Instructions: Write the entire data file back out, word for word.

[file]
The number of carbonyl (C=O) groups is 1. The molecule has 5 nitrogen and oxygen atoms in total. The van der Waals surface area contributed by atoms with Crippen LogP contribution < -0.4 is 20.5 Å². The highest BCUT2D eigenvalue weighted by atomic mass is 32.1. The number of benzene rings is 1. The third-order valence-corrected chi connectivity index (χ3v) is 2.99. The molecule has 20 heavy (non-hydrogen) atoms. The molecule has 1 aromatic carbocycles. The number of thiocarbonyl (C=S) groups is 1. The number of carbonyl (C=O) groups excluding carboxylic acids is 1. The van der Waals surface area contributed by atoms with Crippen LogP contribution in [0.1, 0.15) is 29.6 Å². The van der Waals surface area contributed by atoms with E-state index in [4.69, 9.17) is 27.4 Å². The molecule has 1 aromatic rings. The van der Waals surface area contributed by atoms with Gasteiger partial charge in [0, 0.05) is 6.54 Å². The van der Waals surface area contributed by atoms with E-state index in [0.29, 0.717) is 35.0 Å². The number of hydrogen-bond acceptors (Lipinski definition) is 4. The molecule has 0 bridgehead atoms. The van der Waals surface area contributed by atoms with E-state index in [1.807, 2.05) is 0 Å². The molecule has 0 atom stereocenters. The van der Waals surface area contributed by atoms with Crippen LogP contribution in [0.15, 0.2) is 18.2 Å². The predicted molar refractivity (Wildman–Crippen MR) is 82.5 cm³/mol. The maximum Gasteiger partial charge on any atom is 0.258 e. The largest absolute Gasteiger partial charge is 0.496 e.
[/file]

The number of carbonyl (C=O) groups is 1. The molecule has 5 nitrogen and oxygen atoms in total. The van der Waals surface area contributed by atoms with Crippen LogP contribution < -0.4 is 20.5 Å². The highest BCUT2D eigenvalue weighted by atomic mass is 32.1. The number of benzene rings is 1. The third-order valence-corrected chi connectivity index (χ3v) is 2.99. The molecule has 20 heavy (non-hydrogen) atoms. The molecule has 1 aromatic carbocycles. The number of thiocarbonyl (C=S) groups is 1. The number of carbonyl (C=O) groups excluding carboxylic acids is 1. The van der Waals surface area contributed by atoms with Crippen LogP contribution in [0.1, 0.15) is 29.6 Å². The van der Waals surface area contributed by atoms with E-state index in [4.69, 9.17) is 27.4 Å². The molecule has 1 aromatic rings. The van der Waals surface area contributed by atoms with Gasteiger partial charge in [0, 0.05) is 6.54 Å². The van der Waals surface area contributed by atoms with E-state index in [0.29, 0.717) is 35.0 Å². The number of hydrogen-bond acceptors (Lipinski definition) is 4. The molecule has 0 bridgehead atoms. The van der Waals surface area contributed by atoms with E-state index in [1.807, 2.05) is 0 Å². The molecule has 0 atom stereocenters. The van der Waals surface area contributed by atoms with Crippen LogP contribution in [0.15, 0.2) is 18.2 Å². The predicted molar refractivity (Wildman–Crippen MR) is 82.5 cm³/mol. The maximum Gasteiger partial charge on any atom is 0.258 e. The largest absolute Gasteiger partial charge is 0.496 e.